No. XI—pp. 61 and 162.

IT is very significant that in this story as related in the Disciplina Clericalis of Alphonsus (A. D. 1106), the fabliau of La vielle qui séduisit la jeune fille, the Gesta Romanorum (13th century), and the collection of mediæval tales written in Latin, edited, for the Percy Society, by Wright (No. xiii, De dolo et arte vetularum), the incident of the Libertine Husband does not occur; but—as in the Sanskrit Suka Saptatī and our Persian Sindibād Nāma— the scruples of the virtuous matron are done away by the old hag's device, and the lover is introduced to her. In the Suka Saptatī the lady is the wife of a prince; a young man becomes enamoured of her, and his mother, seeing him fading away because of his love, adopts the expedient of the dog, and persuades her to grant her son an interview.

The oldest form of the story is probably that of the Cunning Siddhikari, in the Kathá Sarit Ságara: A Buddhist priestess has been employed by four young merchants to corrupt Devasmitá, the wife of a merchant, and with this object she pays a visit to the virtuous lady. The narrative thus proceeds:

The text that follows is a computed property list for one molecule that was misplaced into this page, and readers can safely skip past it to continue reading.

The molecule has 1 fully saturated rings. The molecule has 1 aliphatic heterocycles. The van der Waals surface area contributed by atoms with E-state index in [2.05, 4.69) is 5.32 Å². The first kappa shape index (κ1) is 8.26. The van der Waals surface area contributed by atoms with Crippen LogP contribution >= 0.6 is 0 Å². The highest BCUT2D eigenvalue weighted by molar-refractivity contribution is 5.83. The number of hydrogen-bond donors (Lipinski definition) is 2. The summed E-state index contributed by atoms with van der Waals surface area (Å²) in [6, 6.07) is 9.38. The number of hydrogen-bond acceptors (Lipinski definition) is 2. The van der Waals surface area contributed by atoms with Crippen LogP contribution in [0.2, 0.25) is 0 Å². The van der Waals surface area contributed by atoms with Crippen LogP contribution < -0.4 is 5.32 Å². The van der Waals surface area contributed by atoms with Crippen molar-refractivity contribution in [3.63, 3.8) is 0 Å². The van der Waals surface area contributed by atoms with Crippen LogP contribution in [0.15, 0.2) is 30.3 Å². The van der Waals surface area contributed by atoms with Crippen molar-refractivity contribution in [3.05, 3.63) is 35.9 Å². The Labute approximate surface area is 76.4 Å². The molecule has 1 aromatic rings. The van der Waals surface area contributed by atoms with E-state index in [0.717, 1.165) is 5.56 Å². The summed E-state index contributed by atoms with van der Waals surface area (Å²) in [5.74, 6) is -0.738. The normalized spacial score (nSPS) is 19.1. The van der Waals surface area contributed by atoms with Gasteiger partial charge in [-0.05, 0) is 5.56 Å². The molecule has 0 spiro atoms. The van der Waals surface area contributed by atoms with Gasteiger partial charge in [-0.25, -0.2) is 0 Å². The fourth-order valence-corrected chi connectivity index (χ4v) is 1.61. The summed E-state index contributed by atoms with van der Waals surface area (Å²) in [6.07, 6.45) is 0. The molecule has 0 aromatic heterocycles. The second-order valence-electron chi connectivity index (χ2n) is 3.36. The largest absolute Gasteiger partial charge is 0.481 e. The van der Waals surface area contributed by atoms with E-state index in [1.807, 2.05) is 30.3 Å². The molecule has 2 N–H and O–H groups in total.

“As she approached the private rooms of Devasmitá, a she-dog, that was fastened there with a chain, would not let her come near, but opposed her entrance in the most determined way. Then Devasmitá, seeing her, of her own accord sent a maid, and had her brought in, thinking to herself: ‘What can this person be come for?’ After she had entered, the wicked ascetic gave Devasmitá her blessing, and, treating the virtuous woman with affected respect, said to her: ‘I have always had a desire to see you, but to-day I saw you in a dream, therefore I am come to visit you with impatient eagerness; and my mind is afflicted at beholding you separated from your husband, for beauty and youth are wasted when one is deprived of the society of one's beloved.’ With this and many other speeches of the same kind she tried to gain the confidence of the virtuous woman in a short interview, and then, taking leave of her, she returned to her own house. On the second day she took with her a piece of meat full of pepper-dust, and went again to the house of Devasmitá, and there she gave that piece of meat to the she-dog at the door, who gobbled it up, pepper and all. Then, owing to the pepper-dust, the tears flowed in profusion from the animal's eyes, and her nose began to run. And the cunning ascetic immediately went into the apartment of Deva-smitá, who received her hospitably, and she began to cry. When Devasmitá asked her why she shed tears, she said, with affected reluctance: ‘My friend, look at this dog weeping outside here. This creature recognised me to-day as having been its companion in a former birth, and began to weep; for that reason my tears gushed through pity.’ When she heard that, and saw that she-dog outside apparently weeping, Devasmitá thought for a moment to herself: ‘What can be the meaning of this wonderful sight?’ Then the ascetic said to her: ‘My daughter, in a former birth, I and that dog were the two wives of a certain Bráhman. And our husband frequently went about to other countries on embassies by order of the king. Now while he was away from home I lived with other men at my pleasure, and so did not cheat the elements of which I was composed, and my senses, of their lawful enjoyment. For considerate treatment of the elements and senses is held to be the highest duty. Therefore I have been born in this birth with a recollection of my former existence. But she, in her former life, through ignorance, con­fined all her attention to the preservation of her character, therefore she has been degraded and born again as one of the canine race; however, she too remembers her former birth.’* The wise Devasmitá said to herself: ‘This is a novel conception of duty; no doubt this woman has laid a treacherous snare for me;’ and so said to her: ‘Reverend lady, for this long time I have been ignorant of this duty, so procure me an interview with some charming man.’ Then the ascetic said: ‘There are residing here some young merchants that have come from another country, so I will bring them to you.’”